Thursday, February 16, 2017

Women's Strike Has a Date and a Questionable Name

Okay so the Women's March people have released a date for the general strike. It's to take place on March 8th, which is International Women's Day. That gives us three weeks to spread the word and organize. It seems like not enough, and as I said before, I hope they're working with union leaders or anyone who knows how to organize an effective strike.

If this is about sending a message, the Women's March already did that. If this is about forcing real change by cutting off the capitalists' source of income, it requires more than one day, and it requires a huge amount of dedicated participation. This strike is only going to be for one day. I don't think it's going to be all that impressive. But I'm sure there will be more marches and demonstrations, which I will gladly participate in.

But there's another problem. Maybe you heard that the Women's March on Washington had issues initially because they appropriated the name of a black women's march from the Civil Rights era? And then changed it to another one that was still the same as the March on Washington that ended in MLK's famous "I have a dream" speech?

Well, this strike is called "A Day Without A Woman." That sounds awfully familiar.

'Day Without Immigrants' protests being held across US

I've been hearing about this at least since the beginning of the week, and now it comes out that the strike led by the Women's March people is called "A Day Without A Woman"? Are you kidding me?

I know that the leadership of the organization was passed largely to women of color, including a couple Latinx women. There's still not really any information about this strike or who is organizing it. I don't know if they're in collaboration with the leadership of those organizing the Day Without Immigrants or if Latinx women approved the name of the women's strike. But I think I'm right to be suspicious here. Can the Women's March people please release a statement or something about this? We already had so many failures during the Women's March in terms of alienating marginalized women. And with Latinx people in the U.S. currently facing the threat of mass imprisonment and deportations (even more than usual), we can't afford to let them down.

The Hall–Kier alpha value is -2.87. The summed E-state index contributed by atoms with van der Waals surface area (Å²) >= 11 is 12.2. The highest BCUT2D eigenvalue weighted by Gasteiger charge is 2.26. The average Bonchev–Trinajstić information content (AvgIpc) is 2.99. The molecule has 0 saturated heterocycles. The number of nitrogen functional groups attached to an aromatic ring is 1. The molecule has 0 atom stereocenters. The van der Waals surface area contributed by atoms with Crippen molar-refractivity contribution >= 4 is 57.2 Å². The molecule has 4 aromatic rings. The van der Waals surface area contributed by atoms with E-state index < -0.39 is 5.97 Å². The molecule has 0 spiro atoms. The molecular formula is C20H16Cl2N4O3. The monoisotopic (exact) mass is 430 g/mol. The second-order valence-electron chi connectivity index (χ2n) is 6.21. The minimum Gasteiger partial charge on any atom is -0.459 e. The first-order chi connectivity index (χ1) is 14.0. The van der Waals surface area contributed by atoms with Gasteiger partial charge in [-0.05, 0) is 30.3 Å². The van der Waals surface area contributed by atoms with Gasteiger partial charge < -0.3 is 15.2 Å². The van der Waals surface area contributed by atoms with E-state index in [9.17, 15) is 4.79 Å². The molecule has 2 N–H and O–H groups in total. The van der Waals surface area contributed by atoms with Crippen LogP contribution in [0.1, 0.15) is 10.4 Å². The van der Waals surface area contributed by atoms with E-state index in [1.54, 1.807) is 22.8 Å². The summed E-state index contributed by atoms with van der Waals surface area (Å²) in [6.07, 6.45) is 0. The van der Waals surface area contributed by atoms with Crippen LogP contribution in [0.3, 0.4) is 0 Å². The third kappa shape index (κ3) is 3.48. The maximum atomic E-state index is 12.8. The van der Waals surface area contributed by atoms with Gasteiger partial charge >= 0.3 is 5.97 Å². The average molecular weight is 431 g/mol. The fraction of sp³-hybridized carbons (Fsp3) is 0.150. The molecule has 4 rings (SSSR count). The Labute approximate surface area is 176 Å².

This gets worse when you consider the fact that many immigrants, particularly those who are women of color, cannot afford to take a day off work for anything. Many of them do not get paid days off and missing a day's pay is devastating for them. They also risk being fired for taking a day off for what will be called "political reasons." I'm still waiting for alternative participation options to be released.

As always, I remain critical and with high expectations for people and organizations whom I know can rise to meet them.

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